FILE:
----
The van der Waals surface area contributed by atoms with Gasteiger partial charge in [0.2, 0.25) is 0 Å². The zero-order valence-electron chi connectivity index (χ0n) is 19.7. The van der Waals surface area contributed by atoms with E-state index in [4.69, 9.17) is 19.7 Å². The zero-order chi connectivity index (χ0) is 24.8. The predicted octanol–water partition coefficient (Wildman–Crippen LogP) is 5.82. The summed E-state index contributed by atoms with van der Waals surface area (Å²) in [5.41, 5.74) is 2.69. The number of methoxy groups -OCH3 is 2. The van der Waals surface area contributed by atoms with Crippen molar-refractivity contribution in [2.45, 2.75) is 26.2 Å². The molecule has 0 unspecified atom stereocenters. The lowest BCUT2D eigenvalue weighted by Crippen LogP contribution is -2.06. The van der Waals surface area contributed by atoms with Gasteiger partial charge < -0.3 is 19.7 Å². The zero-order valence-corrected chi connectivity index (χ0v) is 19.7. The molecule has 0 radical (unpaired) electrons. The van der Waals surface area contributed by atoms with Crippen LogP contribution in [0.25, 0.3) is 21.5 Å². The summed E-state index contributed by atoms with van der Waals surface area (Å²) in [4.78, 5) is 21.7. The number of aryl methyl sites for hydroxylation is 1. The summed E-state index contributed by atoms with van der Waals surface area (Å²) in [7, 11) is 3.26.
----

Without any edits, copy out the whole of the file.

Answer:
The van der Waals surface area contributed by atoms with Gasteiger partial charge in [0.2, 0.25) is 0 Å². The zero-order valence-electron chi connectivity index (χ0n) is 19.7. The van der Waals surface area contributed by atoms with E-state index in [4.69, 9.17) is 19.7 Å². The zero-order chi connectivity index (χ0) is 24.8. The predicted octanol–water partition coefficient (Wildman–Crippen LogP) is 5.82. The summed E-state index contributed by atoms with van der Waals surface area (Å²) in [5.41, 5.74) is 2.69. The number of methoxy groups -OCH3 is 2. The van der Waals surface area contributed by atoms with Crippen molar-refractivity contribution in [2.45, 2.75) is 26.2 Å². The molecule has 0 unspecified atom stereocenters. The lowest BCUT2D eigenvalue weighted by Crippen LogP contribution is -2.06. The van der Waals surface area contributed by atoms with Gasteiger partial charge < -0.3 is 19.7 Å². The zero-order valence-corrected chi connectivity index (χ0v) is 19.7. The molecule has 0 radical (unpaired) electrons. The van der Waals surface area contributed by atoms with Crippen LogP contribution in [0.25, 0.3) is 21.5 Å². The summed E-state index contributed by atoms with van der Waals surface area (Å²) in [4.78, 5) is 21.7. The number of aryl methyl sites for hydroxylation is 1. The summed E-state index contributed by atoms with van der Waals surface area (Å²) in [7, 11) is 3.26.